Others measure the subatomic particles that are emitted as an isotope decays.Some measure the decay of isotopes more indirectly.
Some of these are found in nature; the rest are produced artificially as the direct products of nuclear reactions or indirectly as the radioactive descendants of these products.
Each “parent” radioactive isotope eventually decays into one or at most a few stable isotope “daughters” specific to that parent. Some radioactive isotopes are present as terrestrial radiation.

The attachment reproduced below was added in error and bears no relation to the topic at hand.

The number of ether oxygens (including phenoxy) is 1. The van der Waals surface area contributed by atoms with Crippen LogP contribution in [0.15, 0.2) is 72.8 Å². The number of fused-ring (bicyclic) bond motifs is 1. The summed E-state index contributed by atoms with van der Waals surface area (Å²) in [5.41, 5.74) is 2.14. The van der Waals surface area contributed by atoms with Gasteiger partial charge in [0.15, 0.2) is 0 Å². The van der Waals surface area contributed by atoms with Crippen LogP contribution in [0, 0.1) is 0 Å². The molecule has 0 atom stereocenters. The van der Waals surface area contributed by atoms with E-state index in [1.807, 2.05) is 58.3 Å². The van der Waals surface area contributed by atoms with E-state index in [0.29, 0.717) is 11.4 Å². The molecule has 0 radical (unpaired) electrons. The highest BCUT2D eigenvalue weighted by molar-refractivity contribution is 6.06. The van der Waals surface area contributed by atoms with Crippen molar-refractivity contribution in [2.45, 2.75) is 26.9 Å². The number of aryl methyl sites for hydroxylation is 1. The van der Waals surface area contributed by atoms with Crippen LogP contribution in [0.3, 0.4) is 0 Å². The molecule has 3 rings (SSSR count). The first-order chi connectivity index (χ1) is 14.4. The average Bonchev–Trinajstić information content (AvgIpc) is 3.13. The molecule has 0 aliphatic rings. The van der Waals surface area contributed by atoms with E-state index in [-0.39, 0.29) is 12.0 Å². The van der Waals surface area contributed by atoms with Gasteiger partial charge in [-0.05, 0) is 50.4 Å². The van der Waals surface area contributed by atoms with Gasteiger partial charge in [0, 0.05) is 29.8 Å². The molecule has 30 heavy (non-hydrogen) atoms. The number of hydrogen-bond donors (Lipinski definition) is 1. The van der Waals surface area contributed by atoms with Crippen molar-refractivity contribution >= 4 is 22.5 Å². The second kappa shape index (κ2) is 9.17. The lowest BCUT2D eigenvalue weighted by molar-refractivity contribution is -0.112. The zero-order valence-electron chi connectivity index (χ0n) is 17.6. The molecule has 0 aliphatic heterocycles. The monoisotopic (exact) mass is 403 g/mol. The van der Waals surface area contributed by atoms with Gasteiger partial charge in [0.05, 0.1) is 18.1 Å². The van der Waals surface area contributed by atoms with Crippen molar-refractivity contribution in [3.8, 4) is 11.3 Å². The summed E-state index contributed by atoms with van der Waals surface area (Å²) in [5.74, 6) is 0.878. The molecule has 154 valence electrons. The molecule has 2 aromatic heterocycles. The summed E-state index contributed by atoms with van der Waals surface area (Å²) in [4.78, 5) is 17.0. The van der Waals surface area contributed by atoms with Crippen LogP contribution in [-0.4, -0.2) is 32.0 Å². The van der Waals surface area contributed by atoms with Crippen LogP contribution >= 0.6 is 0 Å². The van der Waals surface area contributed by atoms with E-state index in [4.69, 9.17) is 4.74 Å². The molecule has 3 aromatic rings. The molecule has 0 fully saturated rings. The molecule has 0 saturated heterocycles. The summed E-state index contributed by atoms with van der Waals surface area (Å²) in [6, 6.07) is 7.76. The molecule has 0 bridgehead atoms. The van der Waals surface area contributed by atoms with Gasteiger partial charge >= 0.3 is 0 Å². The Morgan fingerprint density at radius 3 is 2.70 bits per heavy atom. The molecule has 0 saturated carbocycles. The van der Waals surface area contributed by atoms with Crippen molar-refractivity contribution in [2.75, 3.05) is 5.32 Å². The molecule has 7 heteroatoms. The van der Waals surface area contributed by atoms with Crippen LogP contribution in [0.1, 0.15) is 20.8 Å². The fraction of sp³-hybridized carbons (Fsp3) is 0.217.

Only hydrogen-3 (tritium), however, is a radioactive isotope; the other two are stable.
More than 1,800 radioactive isotopes of the various elements are known.
For example, the decay of potassium-40 to argon-40 is used to date rocks older than 20,000 years, and the decay of uranium-238 to lead-206 is used for rocks older than 1 million years.